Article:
1 5- or 6-pound boneless leg of lamb
1 bunch of rosemary, stems removed
20 to 25 cloves garlic, peeled
¼ cup olive oil
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1 teaspoon freshly cracked pepper
1 teaspoon kosher salt
1. Remove lamb from package, keeping the netting on. With a small, sharp paring knife, cut slits into the lamb, being careful not to cut the netting. Tuck garlic cloves into slits all around the lamb.
2. Make a deep slit through the fat layer on top of the roast and insert a piece of garlic and cluster of rosemary leaves. Repeat every 2 inches throughout the fat layer, using 15 garlic pieces in all and about a third of the rosemary.
3. In a food processor, combine the remaining rosemary and 10 cloves of garlic with olive oil, pepper and salt, processing until the garlic is finely minced. Rub mixture on the surface of the roast. Place in large roasting pan, cover and refrigerate overnight. (Or, let stand at room temperature 30 minutes to an hour.)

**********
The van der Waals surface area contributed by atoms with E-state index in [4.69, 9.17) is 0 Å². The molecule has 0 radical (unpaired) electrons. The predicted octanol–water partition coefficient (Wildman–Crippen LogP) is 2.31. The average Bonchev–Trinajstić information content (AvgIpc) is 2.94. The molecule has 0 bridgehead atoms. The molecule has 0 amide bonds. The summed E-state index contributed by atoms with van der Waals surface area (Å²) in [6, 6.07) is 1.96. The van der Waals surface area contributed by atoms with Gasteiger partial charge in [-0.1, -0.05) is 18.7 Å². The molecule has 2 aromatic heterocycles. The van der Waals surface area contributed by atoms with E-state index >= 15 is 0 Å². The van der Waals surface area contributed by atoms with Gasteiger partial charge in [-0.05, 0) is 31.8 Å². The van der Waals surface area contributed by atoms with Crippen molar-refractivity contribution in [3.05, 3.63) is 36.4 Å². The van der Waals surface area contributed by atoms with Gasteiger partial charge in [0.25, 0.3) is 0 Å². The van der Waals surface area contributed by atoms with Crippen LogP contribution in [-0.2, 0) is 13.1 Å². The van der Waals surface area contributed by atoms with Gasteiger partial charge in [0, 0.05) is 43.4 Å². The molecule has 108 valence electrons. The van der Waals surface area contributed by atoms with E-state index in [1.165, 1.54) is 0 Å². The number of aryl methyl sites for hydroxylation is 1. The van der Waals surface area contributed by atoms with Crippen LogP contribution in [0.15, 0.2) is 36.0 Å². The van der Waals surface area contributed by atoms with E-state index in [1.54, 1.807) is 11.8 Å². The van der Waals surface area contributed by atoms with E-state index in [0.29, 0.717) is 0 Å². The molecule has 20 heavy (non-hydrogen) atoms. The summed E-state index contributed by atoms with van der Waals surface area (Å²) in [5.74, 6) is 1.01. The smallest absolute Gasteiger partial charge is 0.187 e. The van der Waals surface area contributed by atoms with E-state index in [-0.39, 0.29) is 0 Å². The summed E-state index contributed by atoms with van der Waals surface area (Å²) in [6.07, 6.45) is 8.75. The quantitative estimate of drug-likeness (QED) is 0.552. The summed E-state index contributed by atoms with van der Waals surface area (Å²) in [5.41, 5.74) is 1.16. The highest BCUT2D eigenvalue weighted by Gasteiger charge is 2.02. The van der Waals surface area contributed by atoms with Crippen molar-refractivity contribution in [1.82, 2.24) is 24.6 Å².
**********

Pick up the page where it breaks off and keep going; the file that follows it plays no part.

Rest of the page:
4. Bring lamb to room temperature. Place oven rack in lower third of oven so lamb will sit in middle of oven. Preheat oven to 450 degrees.
5. Roast lamb uncovered for 15 minutes at 450 degrees, then reduce temperature to 350 degrees and continue roasting uncovered until a meat thermometer reaches 150 to 155 degrees (for medium), about an hour and 15 minutes.
6. Transfer lamb to a cutting board (it will continue to cook, increasing the temperature by about another 5 degrees) and let it rest for about 20 minutes before carving.
Note: If sauce is desired, while lamb is resting, pour juices from roasting pan into a skillet. Add a cup of chicken broth, ¼ cup dry vermouth (optional) and bring to a boil over medium-high heat, scraping up any browned bits from bottom of pan. Cook until liquid has reduced and slightly thickened, about five minutes. Season with salt and pepper to taste and serve with the lamb. For a “skinnier” au jus version, let the pan juices cool until fat solidifies, then skim fat off top before reheating, adding broth and vermouth, and serving.
Note: Make additional use of the oven by roasting potatoes or a medley of root vegetables — radishes, carrots, asparagus, onions or shallots, leeks, fennel bulbs — at the same time as the lamb.
—The (Spokane) Spokesman-Review